HomeThe MarketCobra Dragonsnake nails $1.3 million sale at Worldwide auction

Cobra Dragonsnake nails $1.3 million sale at Worldwide auction


The 1965 Cobra 289 Dragonsnake is one of just four built by Shelby | Larry Edsall
The 1965 Cobra 289 Dragonsnake is one of just four built by Shelby | Larry Edsall

A rare 1965 Shelby Cobra 289 Dragonsnake, one of just four built, was the top seller at Worldwide Auctioneers’ sale held Saturday in Auburn, Indiana.

The purpose-built Shelby factory drag racer with the jutting fender flares reached $1.3 million, including buyer’s fee, in an auction that saw 49 cars sold out of 62 offered for a total of $4,840,000, including fees, and a 79 percent sell-through rate. The auction, held at the National Auto & Truck Museum, capped off the weeklong Auburn Cord Duesenberg Festival.

The sale of the Dragonsnake, serial number CSX2472, came after what Worldwide described as a “bidding frenzy” of contenders both on the phone and in the room. The Cobra is in largely original condition with low mileage, a known history of four owners and an impressive competition record.

The 1923 Stutz Speedway Speedster was an Amelia Island Concours winner | Worldwide
The 1923 Stutz Speedway Speedster was an Amelia Island Concours winner | Worldwide

Classic cars from the 1920s and ’30s made up the next five highest sales, with a 1933 Lincoln KB Convertible Victoria with coachwork by Brunn – one of just three known to exist – sold for $324,500, and a 1935 Packard 1208 Convertible Sedan with styling by Dietrich that went for $253,000.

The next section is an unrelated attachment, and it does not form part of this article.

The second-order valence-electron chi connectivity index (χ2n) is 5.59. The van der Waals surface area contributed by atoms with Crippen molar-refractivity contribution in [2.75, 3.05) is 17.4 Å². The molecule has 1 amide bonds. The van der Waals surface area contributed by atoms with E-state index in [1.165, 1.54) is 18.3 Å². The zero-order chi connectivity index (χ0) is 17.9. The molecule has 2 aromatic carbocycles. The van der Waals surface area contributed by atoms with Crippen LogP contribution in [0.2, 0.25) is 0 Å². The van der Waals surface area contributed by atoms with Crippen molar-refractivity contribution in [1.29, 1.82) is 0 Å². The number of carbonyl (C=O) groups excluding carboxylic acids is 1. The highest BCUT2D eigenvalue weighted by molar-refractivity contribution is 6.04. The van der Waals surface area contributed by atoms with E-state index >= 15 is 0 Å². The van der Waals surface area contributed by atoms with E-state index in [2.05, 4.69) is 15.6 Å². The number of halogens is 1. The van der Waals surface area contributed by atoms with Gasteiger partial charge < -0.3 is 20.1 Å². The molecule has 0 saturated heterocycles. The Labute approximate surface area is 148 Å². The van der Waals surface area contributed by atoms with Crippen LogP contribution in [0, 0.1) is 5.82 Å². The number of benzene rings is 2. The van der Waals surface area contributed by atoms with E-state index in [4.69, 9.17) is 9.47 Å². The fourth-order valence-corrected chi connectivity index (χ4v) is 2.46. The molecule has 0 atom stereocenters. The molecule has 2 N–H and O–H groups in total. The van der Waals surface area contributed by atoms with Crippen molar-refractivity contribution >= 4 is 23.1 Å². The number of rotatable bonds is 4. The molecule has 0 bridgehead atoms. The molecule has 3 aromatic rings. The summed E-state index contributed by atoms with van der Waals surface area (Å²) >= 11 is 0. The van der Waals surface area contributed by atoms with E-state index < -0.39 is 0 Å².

Another interesting classic result was that of a 1923 Stutz Speedway Roadster that won a class award at the 2015 Amelia Island Concours d’Elegance award winner, and sold Saturday for $209,000.

“We were fortunate to have a diverse selection of very high quality cars again at this year’s auction,” Rod Egan, Worldwide partner and auctioneer, said in a news release. “The room was packed with bidders and you could feel it in the air; you kind of knew it was going to be a fun evening.”

On Friday, Worldwide hosted the second annual Next Gen Education Program, a four-hour workshop for students and at-risk youth from the Auburn area. The program uses the vintage automobiles and the auction setting as a forum to inspire students and help them pursue personal growth, the auction house said. Many of the students helped judge at the ACD Club annual meet Saturday morning at Eckhart Park alongside the ACD judges.

The Top-10 sales at the Worldwide auction were:

1965 Shelby Cobra 289 Dragonsnake, $1.3 million
1933 Lincoln KB Convertible Victoria, $324,500
1935 Packard 1208 Convertible Sedan, $253,000
• 1930 Cadillac V16 Transformable Limousine Brougham , $220,000
• 1923 Stutz Speedway Roadster, $209,000
• 1936 Cadillac V-12 Series 85 Convertible Sedan, $198,000
• 1991 Ferrari Testarossa Spider, $148,000
1970 Buick GS Stage 1 Convertible, $143,000
 1952 Mercedes-Benz 220 Cabriolet A, $134,750
1965 Chevrolet Corvette 396/425 Roadster, $115,000

(All results include auction fees)

Worldwide’s next auction takes place October 23 and 24 in Fredericksburg, Texas, featuring the estate of Ron Brown with 101 vehicles as well as automobilia.

Bob Golfen
Bob Golfen
Bob Golfen is a longtime automotive writer and editor, focusing on new vehicles, collector cars, car culture and the automotive lifestyle. He is the former automotive writer and editor for The Arizona Republic and SPEED.com, the website for the SPEED motorsports channel. He has written free-lance articles for a number of publications, including Autoweek, The New York Times and Barrett-Jackson auction catalogs. A collector car enthusiast with a wide range of knowledge about the old cars that we all love and desire, Bob enjoys tinkering with archaic machinery. His current obsession is a 1962 Porsche 356 Super coupe.

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